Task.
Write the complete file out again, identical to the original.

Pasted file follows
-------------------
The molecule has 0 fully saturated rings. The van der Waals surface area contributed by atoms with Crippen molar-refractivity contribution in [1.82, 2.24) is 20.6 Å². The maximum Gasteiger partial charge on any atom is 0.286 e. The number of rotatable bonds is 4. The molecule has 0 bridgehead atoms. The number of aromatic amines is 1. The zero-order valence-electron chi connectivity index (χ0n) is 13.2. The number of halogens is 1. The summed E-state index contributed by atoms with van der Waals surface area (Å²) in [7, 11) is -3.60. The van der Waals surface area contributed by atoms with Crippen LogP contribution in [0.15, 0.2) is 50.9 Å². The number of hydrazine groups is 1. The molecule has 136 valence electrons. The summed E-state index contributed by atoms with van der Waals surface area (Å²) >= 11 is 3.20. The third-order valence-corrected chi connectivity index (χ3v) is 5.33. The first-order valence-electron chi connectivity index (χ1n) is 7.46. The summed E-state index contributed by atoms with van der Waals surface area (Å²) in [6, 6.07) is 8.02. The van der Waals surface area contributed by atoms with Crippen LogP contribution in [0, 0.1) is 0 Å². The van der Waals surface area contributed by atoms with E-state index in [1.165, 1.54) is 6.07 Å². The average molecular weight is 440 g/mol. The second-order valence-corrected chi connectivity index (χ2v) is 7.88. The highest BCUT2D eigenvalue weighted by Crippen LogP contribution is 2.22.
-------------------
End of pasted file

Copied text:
The molecule has 0 fully saturated rings. The van der Waals surface area contributed by atoms with Crippen molar-refractivity contribution in [1.82, 2.24) is 20.6 Å². The maximum Gasteiger partial charge on any atom is 0.286 e. The number of rotatable bonds is 4. The molecule has 0 bridgehead atoms. The number of aromatic amines is 1. The zero-order valence-electron chi connectivity index (χ0n) is 13.2. The number of halogens is 1. The summed E-state index contributed by atoms with van der Waals surface area (Å²) in [7, 11) is -3.60. The van der Waals surface area contributed by atoms with Crippen LogP contribution in [0.15, 0.2) is 50.9 Å². The number of hydrazine groups is 1. The molecule has 136 valence electrons. The summed E-state index contributed by atoms with van der Waals surface area (Å²) >= 11 is 3.20. The third-order valence-corrected chi connectivity index (χ3v) is 5.33. The first-order valence-electron chi connectivity index (χ1n) is 7.46. The summed E-state index contributed by atoms with van der Waals surface area (Å²) in [6, 6.07) is 8.02. The van der Waals surface area contributed by atoms with Crippen LogP contribution in [0, 0.1) is 0 Å². The van der Waals surface area contributed by atoms with E-state index in [1.165, 1.54) is 6.07 Å². The average molecular weight is 440 g/mol. The second-order valence-corrected chi connectivity index (χ2v) is 7.88. The highest BCUT2D eigenvalue weighted by Crippen LogP contribution is 2.22.